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National Health System Falling Apart

“Universal health care for all” is a frequent rallying cry for Democrats from the Roundhouse to the White House. Take for example Barack Obama’s health care plan for America:

My plan begins by covering every American. If you already have health insurance, the only thing that will change for you under this plan is the amount of money you will spend on premiums. That will be less. If you are one of the 45 million Americans who don’t have health insurance, you will have it after this plan becomes law. No one will be turned away because of a preexisting condition or illness.”

Keep in mind that any time a politician tells you that they can provide you more, and you’ll be paying less, they are, well to put politely, full of… it. It just doesn’t work that way. And, take a look at that last promise, “no one will be turned away because of a preexisting condition or illness.” Is the issue really about people with preexisting conditions unable to get health insurance, or is it about them unable to get health care? It’s the latter not the former.

Of course, that leads to the next argument supporting a government run health care program. We need to join the other industrialized nations, Canada and Great Britain always being held out as shining examples, in providing nationalized health care. But, here is the ugly truth about these national health care programs (subscription) that very rarely sees the light:

In Britain right now, the national health system is falling apart, for the same reason our system is struggling. It costs too much. The British ration care by withholding services and making people wait. Americans ration care by allowing 47 million people to have no insurance.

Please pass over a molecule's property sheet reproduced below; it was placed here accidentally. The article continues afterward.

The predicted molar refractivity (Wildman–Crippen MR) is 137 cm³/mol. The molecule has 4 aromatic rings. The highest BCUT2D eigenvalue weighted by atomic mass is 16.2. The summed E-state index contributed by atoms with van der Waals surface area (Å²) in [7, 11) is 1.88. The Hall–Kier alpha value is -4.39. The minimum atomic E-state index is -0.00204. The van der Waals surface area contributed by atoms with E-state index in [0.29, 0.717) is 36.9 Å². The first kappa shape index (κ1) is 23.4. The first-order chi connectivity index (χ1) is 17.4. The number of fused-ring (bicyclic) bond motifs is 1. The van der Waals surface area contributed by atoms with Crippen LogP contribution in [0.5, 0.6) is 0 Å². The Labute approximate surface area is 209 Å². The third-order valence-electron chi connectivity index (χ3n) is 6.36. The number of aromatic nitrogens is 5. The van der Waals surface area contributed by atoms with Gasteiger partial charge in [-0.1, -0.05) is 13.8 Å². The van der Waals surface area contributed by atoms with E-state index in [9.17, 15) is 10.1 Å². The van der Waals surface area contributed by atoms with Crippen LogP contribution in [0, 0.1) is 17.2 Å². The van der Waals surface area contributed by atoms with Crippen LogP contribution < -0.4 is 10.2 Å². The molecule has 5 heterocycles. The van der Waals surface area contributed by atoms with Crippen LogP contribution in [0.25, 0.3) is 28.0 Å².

Polling shows that the British will accept the waits and the lack of services as long as everybody has the same wait and the same lack of services. Egalitarianism is a value system, and the health system reflects it.

See, you can’t eliminate the costs of a program by changing who is paying for it. And, despite what Winthrop Quigley would have us believe, Americans do not “ration care by allowing 47 million people to have no insurance.” People without insurance walk into emergency rooms everyday and receive treatment. Guess what, it’s being paid for by you and me. We pay for it with our premiums, and we pay for it with our taxes.

Of course, waiting hours upon hours in an emergency room to receive care is no one’s idea of an ideal health care system. Yet, if the nationalized health care advocates get their way, we’ll all be waiting months upon months for rationed care in what will undoubtedly be an increasingly expensive system.